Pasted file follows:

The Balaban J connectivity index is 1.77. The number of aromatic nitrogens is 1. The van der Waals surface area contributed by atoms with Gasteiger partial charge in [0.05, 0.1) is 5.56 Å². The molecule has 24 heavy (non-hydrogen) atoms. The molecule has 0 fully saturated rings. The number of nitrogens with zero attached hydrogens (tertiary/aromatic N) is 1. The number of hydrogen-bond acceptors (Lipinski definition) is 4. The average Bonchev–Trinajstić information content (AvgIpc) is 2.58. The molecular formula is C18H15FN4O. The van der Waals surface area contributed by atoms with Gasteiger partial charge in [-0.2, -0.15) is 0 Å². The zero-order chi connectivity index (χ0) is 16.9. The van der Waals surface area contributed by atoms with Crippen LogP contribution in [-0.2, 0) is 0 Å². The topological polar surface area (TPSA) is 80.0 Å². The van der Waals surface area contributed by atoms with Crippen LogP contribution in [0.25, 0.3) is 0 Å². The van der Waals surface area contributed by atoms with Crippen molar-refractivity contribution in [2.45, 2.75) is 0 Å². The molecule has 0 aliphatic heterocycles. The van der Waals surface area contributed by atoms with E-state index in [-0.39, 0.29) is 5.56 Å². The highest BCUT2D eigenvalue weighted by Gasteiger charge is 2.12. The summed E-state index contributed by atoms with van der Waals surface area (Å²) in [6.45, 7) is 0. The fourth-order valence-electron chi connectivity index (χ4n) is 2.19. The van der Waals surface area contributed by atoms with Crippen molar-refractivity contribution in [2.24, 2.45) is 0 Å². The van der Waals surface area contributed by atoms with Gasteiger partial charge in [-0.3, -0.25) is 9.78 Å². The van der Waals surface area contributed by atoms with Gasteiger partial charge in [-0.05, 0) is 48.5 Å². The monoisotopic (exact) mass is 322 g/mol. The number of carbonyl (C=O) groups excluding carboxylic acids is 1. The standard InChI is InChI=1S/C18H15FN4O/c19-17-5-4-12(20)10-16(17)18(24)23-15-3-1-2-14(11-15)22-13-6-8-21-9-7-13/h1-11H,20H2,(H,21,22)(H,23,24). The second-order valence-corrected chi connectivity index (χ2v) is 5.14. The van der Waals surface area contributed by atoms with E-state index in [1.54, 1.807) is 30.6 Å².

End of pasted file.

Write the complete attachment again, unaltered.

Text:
The Balaban J connectivity index is 1.77. The number of aromatic nitrogens is 1. The van der Waals surface area contributed by atoms with Gasteiger partial charge in [0.05, 0.1) is 5.56 Å². The molecule has 24 heavy (non-hydrogen) atoms. The molecule has 0 fully saturated rings. The number of nitrogens with zero attached hydrogens (tertiary/aromatic N) is 1. The number of hydrogen-bond acceptors (Lipinski definition) is 4. The average Bonchev–Trinajstić information content (AvgIpc) is 2.58. The molecular formula is C18H15FN4O. The van der Waals surface area contributed by atoms with Gasteiger partial charge in [-0.2, -0.15) is 0 Å². The zero-order chi connectivity index (χ0) is 16.9. The van der Waals surface area contributed by atoms with Crippen LogP contribution in [-0.2, 0) is 0 Å². The topological polar surface area (TPSA) is 80.0 Å². The van der Waals surface area contributed by atoms with Crippen LogP contribution in [0.25, 0.3) is 0 Å². The van der Waals surface area contributed by atoms with Crippen molar-refractivity contribution in [2.45, 2.75) is 0 Å². The molecule has 0 aliphatic heterocycles. The van der Waals surface area contributed by atoms with E-state index in [-0.39, 0.29) is 5.56 Å². The highest BCUT2D eigenvalue weighted by Gasteiger charge is 2.12. The summed E-state index contributed by atoms with van der Waals surface area (Å²) in [6.45, 7) is 0. The fourth-order valence-electron chi connectivity index (χ4n) is 2.19. The van der Waals surface area contributed by atoms with Crippen molar-refractivity contribution in [2.24, 2.45) is 0 Å². The van der Waals surface area contributed by atoms with Gasteiger partial charge in [-0.3, -0.25) is 9.78 Å². The van der Waals surface area contributed by atoms with Gasteiger partial charge in [-0.05, 0) is 48.5 Å². The monoisotopic (exact) mass is 322 g/mol. The number of carbonyl (C=O) groups excluding carboxylic acids is 1. The standard InChI is InChI=1S/C18H15FN4O/c19-17-5-4-12(20)10-16(17)18(24)23-15-3-1-2-14(11-15)22-13-6-8-21-9-7-13/h1-11H,20H2,(H,21,22)(H,23,24). The second-order valence-corrected chi connectivity index (χ2v) is 5.14. The van der Waals surface area contributed by atoms with E-state index in [1.54, 1.807) is 30.6 Å².